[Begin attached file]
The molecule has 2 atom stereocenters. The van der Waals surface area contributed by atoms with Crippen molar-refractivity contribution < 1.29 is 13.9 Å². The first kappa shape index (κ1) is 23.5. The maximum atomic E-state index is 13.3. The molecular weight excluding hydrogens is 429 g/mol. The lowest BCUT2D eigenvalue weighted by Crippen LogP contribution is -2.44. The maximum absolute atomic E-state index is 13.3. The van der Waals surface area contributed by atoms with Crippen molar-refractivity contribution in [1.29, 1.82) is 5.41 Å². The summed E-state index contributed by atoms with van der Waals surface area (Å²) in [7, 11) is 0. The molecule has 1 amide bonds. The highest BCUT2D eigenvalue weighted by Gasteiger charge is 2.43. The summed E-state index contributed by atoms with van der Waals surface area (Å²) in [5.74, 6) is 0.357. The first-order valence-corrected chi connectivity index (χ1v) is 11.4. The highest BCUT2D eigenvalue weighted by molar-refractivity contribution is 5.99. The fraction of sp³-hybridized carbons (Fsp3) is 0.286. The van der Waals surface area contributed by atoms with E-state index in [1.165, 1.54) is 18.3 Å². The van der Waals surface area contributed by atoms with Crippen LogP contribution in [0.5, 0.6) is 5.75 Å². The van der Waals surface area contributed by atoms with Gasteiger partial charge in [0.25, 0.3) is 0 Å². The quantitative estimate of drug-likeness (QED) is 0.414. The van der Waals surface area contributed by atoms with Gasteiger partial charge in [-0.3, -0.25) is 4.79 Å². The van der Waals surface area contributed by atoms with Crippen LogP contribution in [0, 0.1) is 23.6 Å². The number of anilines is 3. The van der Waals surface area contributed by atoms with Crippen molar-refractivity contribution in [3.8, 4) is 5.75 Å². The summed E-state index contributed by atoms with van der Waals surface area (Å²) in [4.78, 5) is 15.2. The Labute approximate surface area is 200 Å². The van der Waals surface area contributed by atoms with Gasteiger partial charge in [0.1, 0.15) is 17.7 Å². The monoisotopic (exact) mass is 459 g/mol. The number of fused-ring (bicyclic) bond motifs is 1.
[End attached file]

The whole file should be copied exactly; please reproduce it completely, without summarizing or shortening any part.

The molecule has 2 atom stereocenters. The van der Waals surface area contributed by atoms with Crippen molar-refractivity contribution < 1.29 is 13.9 Å². The first kappa shape index (κ1) is 23.5. The maximum atomic E-state index is 13.3. The molecular weight excluding hydrogens is 429 g/mol. The lowest BCUT2D eigenvalue weighted by Crippen LogP contribution is -2.44. The maximum absolute atomic E-state index is 13.3. The van der Waals surface area contributed by atoms with Crippen molar-refractivity contribution in [1.29, 1.82) is 5.41 Å². The summed E-state index contributed by atoms with van der Waals surface area (Å²) in [7, 11) is 0. The molecule has 1 amide bonds. The highest BCUT2D eigenvalue weighted by Gasteiger charge is 2.43. The summed E-state index contributed by atoms with van der Waals surface area (Å²) in [5.74, 6) is 0.357. The first-order valence-corrected chi connectivity index (χ1v) is 11.4. The highest BCUT2D eigenvalue weighted by molar-refractivity contribution is 5.99. The fraction of sp³-hybridized carbons (Fsp3) is 0.286. The van der Waals surface area contributed by atoms with E-state index in [1.165, 1.54) is 18.3 Å². The van der Waals surface area contributed by atoms with Crippen LogP contribution in [0.5, 0.6) is 5.75 Å². The van der Waals surface area contributed by atoms with Gasteiger partial charge in [0.25, 0.3) is 0 Å². The quantitative estimate of drug-likeness (QED) is 0.414. The van der Waals surface area contributed by atoms with Gasteiger partial charge in [-0.3, -0.25) is 4.79 Å². The van der Waals surface area contributed by atoms with Crippen LogP contribution in [0, 0.1) is 23.6 Å². The number of anilines is 3. The van der Waals surface area contributed by atoms with Crippen molar-refractivity contribution in [3.8, 4) is 5.75 Å². The summed E-state index contributed by atoms with van der Waals surface area (Å²) in [4.78, 5) is 15.2. The Labute approximate surface area is 200 Å². The van der Waals surface area contributed by atoms with Gasteiger partial charge in [0.1, 0.15) is 17.7 Å². The monoisotopic (exact) mass is 459 g/mol. The number of fused-ring (bicyclic) bond motifs is 1.